Every now and then I come across an article of interest and whilst the words have changed a little the context remains the same .....Across the globe, these past months have been surreal for us all. Indiscriminately, every country, economy, sector and demographic has been profoundly impacted. With no precedence, we sit and observe. In following the rules and supporting the front-line workers, we are building a stronger sense of community and appreciation. People seem more connected, more willing to help and hyper-focused on moving forward.
We all are facing the same unknowns each day that we wake up. But over bumps and potholes, through the seemingly impossible, our country is forging ahead. I accept and appreciate the position I am in. Because now is my time to do what I do best: to be grateful, to lead by example, to be optimistic, to support my team, and to work even harder for our clients.
I would like to take a few minutes to assess where we currently are, but also to build optimism for our future.
I’ll ask you to think back to the last time you were in a traffic jam on the highway. Do you remember how you felt? Your GPS suggested that there was an accident ahead, but you couldn’t see it to confirm. Frustration built as you would be late for your appointments with clients. Business would suffer. The thought of your competitors, unstuck, caused great anxiety. As you inched ahead, frustration likely turned towards gratitude and concern. This could have been “me" ... "my family” ... or "my friends.” You prayed that everyone was okay and not badly hurt. Emergency workers had arrived to do their jobs. The slow crawl then gave way to an open road. You hit the gas and restarted your day. You were fortunate to have another day. You continued onwards to make up lost time. But did you really give it your all?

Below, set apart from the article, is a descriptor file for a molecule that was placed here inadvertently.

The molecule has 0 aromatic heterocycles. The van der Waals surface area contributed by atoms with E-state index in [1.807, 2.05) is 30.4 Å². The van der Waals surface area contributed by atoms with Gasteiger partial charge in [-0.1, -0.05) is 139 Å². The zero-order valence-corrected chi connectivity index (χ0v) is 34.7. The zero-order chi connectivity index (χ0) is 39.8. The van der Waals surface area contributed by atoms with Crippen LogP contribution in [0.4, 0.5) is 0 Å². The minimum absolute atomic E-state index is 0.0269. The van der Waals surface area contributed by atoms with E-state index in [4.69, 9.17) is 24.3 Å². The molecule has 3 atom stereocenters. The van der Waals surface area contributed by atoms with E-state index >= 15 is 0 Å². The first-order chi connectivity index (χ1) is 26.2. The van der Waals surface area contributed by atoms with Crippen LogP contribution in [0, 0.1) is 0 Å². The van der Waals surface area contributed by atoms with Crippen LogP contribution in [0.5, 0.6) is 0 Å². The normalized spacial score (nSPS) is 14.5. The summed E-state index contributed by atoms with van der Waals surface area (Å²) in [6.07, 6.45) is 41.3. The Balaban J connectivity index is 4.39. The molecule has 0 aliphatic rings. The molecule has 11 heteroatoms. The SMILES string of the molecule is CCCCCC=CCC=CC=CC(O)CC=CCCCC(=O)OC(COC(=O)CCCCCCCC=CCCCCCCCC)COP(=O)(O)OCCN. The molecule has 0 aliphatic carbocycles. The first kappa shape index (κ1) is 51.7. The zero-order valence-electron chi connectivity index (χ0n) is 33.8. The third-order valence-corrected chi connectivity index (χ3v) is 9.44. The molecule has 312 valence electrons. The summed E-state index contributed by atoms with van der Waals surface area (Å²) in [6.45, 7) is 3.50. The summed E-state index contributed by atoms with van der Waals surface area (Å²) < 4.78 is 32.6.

ROBERT FROST TOLD US
“The best way out, is through.”
The data has been shocking. And much of the data are lagging indicators. In the US, 6.6mm have people have filed for unemployment the week ending 4/3. Over the past 50 years, the average weekly claims have been just 350,000. 100 countries now have travel restrictions. Confusion among experts exists. BOA estimates that Q2 GDP will fall by -12%. Morgan Stanley estimates by -30%. The WSJ predicts -25%. The March unemployment rate was 3.8%. The latest WSJ survey predicts 13% by June. Against February, economists believe a total of 14.4 million jobs will be lost through May. In March 2019, the WSJ study showed a 25% chance of a recession; their reading for last week grew to 96%. Despite equity markets showing recent signs of life with deceleration in CV19 cases, the S&P is still down -17% YTD and down -27% from 2/19 highs. The FTSE100 is down -24% YTD.